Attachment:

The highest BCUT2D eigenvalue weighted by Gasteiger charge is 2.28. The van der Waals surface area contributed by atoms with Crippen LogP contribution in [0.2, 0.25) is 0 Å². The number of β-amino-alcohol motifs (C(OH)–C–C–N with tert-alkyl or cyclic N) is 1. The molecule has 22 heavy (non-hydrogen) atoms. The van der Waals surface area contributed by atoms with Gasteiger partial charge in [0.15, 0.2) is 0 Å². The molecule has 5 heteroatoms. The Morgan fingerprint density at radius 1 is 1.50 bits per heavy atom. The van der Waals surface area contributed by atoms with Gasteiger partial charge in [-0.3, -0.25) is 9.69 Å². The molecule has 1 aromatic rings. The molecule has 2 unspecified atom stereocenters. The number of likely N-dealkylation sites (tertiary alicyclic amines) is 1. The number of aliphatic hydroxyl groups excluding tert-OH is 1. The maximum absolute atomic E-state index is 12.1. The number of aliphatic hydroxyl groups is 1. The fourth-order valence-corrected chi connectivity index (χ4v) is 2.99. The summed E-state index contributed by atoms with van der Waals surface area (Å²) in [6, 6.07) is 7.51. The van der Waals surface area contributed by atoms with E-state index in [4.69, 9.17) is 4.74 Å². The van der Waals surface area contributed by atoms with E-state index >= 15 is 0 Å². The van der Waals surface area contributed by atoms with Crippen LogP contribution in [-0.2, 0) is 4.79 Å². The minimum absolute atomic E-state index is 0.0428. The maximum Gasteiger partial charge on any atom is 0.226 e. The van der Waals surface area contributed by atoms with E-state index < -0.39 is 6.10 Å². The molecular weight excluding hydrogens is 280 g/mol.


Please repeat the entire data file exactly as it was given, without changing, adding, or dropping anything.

The highest BCUT2D eigenvalue weighted by Gasteiger charge is 2.28. The van der Waals surface area contributed by atoms with Crippen LogP contribution in [0.2, 0.25) is 0 Å². The number of β-amino-alcohol motifs (C(OH)–C–C–N with tert-alkyl or cyclic N) is 1. The molecule has 22 heavy (non-hydrogen) atoms. The van der Waals surface area contributed by atoms with Gasteiger partial charge in [0.15, 0.2) is 0 Å². The molecule has 5 heteroatoms. The Morgan fingerprint density at radius 1 is 1.50 bits per heavy atom. The van der Waals surface area contributed by atoms with Gasteiger partial charge in [-0.3, -0.25) is 9.69 Å². The molecule has 1 aromatic rings. The molecule has 2 unspecified atom stereocenters. The number of likely N-dealkylation sites (tertiary alicyclic amines) is 1. The number of aliphatic hydroxyl groups excluding tert-OH is 1. The maximum absolute atomic E-state index is 12.1. The number of aliphatic hydroxyl groups is 1. The fourth-order valence-corrected chi connectivity index (χ4v) is 2.99. The summed E-state index contributed by atoms with van der Waals surface area (Å²) in [6, 6.07) is 7.51. The van der Waals surface area contributed by atoms with E-state index in [4.69, 9.17) is 4.74 Å². The van der Waals surface area contributed by atoms with E-state index >= 15 is 0 Å². The van der Waals surface area contributed by atoms with Crippen LogP contribution in [-0.2, 0) is 4.79 Å². The minimum absolute atomic E-state index is 0.0428. The maximum Gasteiger partial charge on any atom is 0.226 e. The van der Waals surface area contributed by atoms with E-state index < -0.39 is 6.10 Å². The molecular weight excluding hydrogens is 280 g/mol.